My father discriminates between a sportsman and a butcher. The latter shoots for fun. When I have shot down an Englishman my hunting passion is satisfied for a quarter of an hour. Therefore I do not succeed in shooting two Englishmen in succession. If one of them comes down I have the feeling of complete satisfaction. Only much, much later I have overcome my instinct and have become a butcher.
My brother is differently constituted. I had an opportunity of observing him when he was shooting down his fourth and fifth opponents. We were attacking in a squadron. I started the dance. I had settled my opponent very quickly. When I looked around I noticed my brother rushing after an English machine which was bursting into flames, and exploded. Next to it was another Englishman. My brother, though following number one, immediately directed his machine gun against number two, although his first opponent was still in the air and had not yet fallen. His second victim also fell after a short struggle.
When we met at home he asked me proudly, "How many have you shot down?" I said quite modestly, "One." He turned his back upon me and said, "I did two." There upon I sent him forward to make inquiries. He was to find out the names of his victims, etc. He returned late in the afternoon having been able to find only a single Englishman.
He had looked carelessly, as is usual amongst such butchers. Only on the following day I received a report as to the place where the second had come down. We all had seen his fall.
I Shoot a Bison
WHEN visiting Headquarters I met the Prince von Pless. He permitted me to shoot a bison on his estate. The bison has died out. On the whole earth there are only two spots where bisons may be found. These are the Pless Estate and in the Bialowicz estate of the ex-Czar. The Bialowicz forest has, of course, suffered terribly through the war. Many a magnificent bison which ought to have been shot either by the Czar or by some other monarch has been eaten by German musketeers.
Through the kindness of the Prince I was permitted to shoot so rare an animal. In a few decades none will be left. I arrived at Pless on the afternoon of the twenty-sixth of May and had to start immediately from the station if I wished to kill a bull the same evening.
We drove along the celebrated road, through the giant preserve of the Prince, which has been frequented by many crowned heads. After about an hour, we got out and had to walk half an hour to come to the shooting place. The drivers had already been placed in position. The signal was given to them and they began the drive.
I stood at an elevated spot which had been occupied, according to the head forester, by His Majesty, who from thence had shot many a bison. We waited some considerable time. Suddenly I saw among the timber a gigantic black monster, rolling along. It came straight in my direction. I noticed it before the head forester had. I got ready for firing and must say that I felt somewhat feverish.
It was a mighty bull. When he was at a distance of two hundred yards there was still some hope for him. I thought it was too far for a shot. Of course I could have hit the monster because it was impossible to miss such a huge beast. However, it would have been unpleasant to search for him. Besides it would have been ridiculous had I missed him, so I thought I would wait until he came nearer.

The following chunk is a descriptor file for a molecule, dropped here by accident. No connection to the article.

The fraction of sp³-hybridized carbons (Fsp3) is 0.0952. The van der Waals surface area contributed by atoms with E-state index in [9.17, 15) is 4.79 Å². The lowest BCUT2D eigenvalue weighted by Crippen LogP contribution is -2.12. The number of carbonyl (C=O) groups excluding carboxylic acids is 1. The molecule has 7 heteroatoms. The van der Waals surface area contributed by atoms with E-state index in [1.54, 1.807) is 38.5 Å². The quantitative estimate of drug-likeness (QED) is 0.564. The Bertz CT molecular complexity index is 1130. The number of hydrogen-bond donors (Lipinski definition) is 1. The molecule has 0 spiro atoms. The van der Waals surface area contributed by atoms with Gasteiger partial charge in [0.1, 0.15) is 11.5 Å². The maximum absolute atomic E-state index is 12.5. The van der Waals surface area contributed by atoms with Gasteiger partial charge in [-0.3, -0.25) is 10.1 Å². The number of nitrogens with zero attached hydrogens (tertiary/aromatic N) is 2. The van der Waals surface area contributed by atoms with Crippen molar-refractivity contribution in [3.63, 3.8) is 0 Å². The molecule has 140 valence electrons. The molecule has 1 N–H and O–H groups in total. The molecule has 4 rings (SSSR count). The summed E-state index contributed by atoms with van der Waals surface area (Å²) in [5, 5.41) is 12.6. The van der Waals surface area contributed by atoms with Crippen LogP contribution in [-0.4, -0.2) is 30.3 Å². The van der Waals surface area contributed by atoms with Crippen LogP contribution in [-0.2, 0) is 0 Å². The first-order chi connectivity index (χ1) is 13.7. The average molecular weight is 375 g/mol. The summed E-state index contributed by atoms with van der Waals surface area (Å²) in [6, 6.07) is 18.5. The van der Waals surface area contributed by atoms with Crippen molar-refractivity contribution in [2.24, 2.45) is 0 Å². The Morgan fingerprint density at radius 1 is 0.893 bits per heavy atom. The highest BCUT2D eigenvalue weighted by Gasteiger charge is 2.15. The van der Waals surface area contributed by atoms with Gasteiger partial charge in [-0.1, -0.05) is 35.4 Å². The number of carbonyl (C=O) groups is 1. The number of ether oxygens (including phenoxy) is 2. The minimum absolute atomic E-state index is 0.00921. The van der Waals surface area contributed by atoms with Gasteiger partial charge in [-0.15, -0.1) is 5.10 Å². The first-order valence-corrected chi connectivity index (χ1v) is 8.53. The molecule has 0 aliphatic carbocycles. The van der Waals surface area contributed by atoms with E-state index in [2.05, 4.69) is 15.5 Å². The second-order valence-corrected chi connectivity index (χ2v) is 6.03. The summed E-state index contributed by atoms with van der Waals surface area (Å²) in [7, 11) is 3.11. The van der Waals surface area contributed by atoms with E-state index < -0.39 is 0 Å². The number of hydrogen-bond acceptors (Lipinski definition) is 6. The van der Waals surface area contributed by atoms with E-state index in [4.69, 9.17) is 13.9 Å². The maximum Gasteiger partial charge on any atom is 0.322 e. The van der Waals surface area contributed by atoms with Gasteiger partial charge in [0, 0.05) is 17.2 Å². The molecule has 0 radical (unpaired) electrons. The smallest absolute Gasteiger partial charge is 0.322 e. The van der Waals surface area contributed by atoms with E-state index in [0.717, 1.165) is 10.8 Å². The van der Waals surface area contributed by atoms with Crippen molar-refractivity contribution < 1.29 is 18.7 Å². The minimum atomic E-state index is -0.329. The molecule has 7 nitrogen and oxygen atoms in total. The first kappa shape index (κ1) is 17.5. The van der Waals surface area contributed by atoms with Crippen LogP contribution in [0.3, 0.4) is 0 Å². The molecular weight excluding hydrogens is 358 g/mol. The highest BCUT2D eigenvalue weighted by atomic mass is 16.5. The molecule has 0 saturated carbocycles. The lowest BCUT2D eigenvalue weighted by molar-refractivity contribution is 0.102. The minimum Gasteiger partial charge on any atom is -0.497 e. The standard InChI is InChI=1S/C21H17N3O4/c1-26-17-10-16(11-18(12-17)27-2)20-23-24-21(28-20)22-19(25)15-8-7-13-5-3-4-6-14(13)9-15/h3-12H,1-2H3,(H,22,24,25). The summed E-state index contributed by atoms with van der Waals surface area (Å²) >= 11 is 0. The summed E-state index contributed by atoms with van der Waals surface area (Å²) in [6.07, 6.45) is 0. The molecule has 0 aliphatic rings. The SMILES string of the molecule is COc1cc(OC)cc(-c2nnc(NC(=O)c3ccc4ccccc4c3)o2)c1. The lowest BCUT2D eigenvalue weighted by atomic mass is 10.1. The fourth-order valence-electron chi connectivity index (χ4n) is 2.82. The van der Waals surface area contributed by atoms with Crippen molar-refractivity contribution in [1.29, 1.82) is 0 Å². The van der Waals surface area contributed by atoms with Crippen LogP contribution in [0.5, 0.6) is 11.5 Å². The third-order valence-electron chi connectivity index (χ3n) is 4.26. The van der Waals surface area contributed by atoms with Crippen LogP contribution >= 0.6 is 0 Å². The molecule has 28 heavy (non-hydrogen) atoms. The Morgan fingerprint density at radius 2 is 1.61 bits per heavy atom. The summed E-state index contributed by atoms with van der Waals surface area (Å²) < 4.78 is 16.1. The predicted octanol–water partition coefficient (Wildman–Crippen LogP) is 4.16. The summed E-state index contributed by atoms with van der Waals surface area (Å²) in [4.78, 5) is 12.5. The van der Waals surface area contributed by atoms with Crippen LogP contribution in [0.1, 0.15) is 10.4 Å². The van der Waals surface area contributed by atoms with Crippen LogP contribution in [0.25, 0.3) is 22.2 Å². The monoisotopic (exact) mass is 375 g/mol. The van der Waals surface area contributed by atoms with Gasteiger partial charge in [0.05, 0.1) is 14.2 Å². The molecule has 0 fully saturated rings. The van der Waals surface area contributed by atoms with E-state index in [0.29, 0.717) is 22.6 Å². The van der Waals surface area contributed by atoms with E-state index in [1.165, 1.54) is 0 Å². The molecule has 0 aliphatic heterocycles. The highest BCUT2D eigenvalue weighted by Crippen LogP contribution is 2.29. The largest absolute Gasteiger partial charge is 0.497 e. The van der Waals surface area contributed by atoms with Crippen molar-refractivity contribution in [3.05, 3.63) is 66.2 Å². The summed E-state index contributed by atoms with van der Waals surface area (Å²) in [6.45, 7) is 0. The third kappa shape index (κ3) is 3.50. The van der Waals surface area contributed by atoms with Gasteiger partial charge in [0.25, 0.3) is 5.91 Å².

Probably he noticed the drivers for he suddenly turned and came rushing towards me at a sharp angle and at a speed which seemed to me incredible. It was a bad position for a shot, and in a moment he disappeared behind a group of stout trees. I heard him snorting and stamping. I lost sight of him. I have no idea whether he smelt me or not. At any rate, he had disappeared. I caught another glimpse of him at a long distance and he was gone.
I do not know whether it was the unaccustomed aspect of the animal or whether something else affected me. At any rate, at the moment when the bull came near I had the same feeling, the same feverishness which seizes me when I am sitting in my aeroplane and notice an Englishman at so great a distance that I have to fly perhaps five minutes in order to get near him. The only difference is that the Englishman defends himself. Possibly, different feelings would have moved me had I been standing on level ground and not on an elevated position.
Before long, a second bison came near. He was also a huge fellow. He made it easier for me to fire my shot. At a distance of eighty yards I fired at him but I had missed my opportunity to shoot him in the shoulder. A month before, Hindenburg had told me when talking of bison: "You must take a lot of cartridges with you. I have spent on such a fellow half a dozen for he does not die easily. His heart lies so deep that one misses it as a rule." That was really so. Although I knew exactly where the bison's heart was I had missed it. I fired a second shot and a third. Hit for the third time the bull stopped perhaps fifty yards from me.
Five minutes later the beast was dead. The shooting was finished. All three bullets had hit him close above the heart. We drove now, past the beautiful hunting box of the Prince through the forest, in which the guests of Prince Pless shoot every year, deer, and other animals. Then we looked at the interior of the house in Promnitz. It is situated on a peninsula. It commands beautiful views and for three miles around there is no human being. One has no longer the feeling that one is in a preserve of the ordinary kind when one visits the estate of Prince Pless, for the preserve extends to a million acres. It contains glorious stags which have never been seen by man. No forester knows them. Occasionally they are shot. One can tramp about for weeks without seeing a bison. During certain times of the year it is impossible to find one. They like quietude and they can hide themselves in the gigantic forests and tangled woods. We saw many beautiful deer.
After about two hours we arrived at Pless, just before it became dark.
Infantry Fliers, Artillery Fliers and Reconnoitring Machines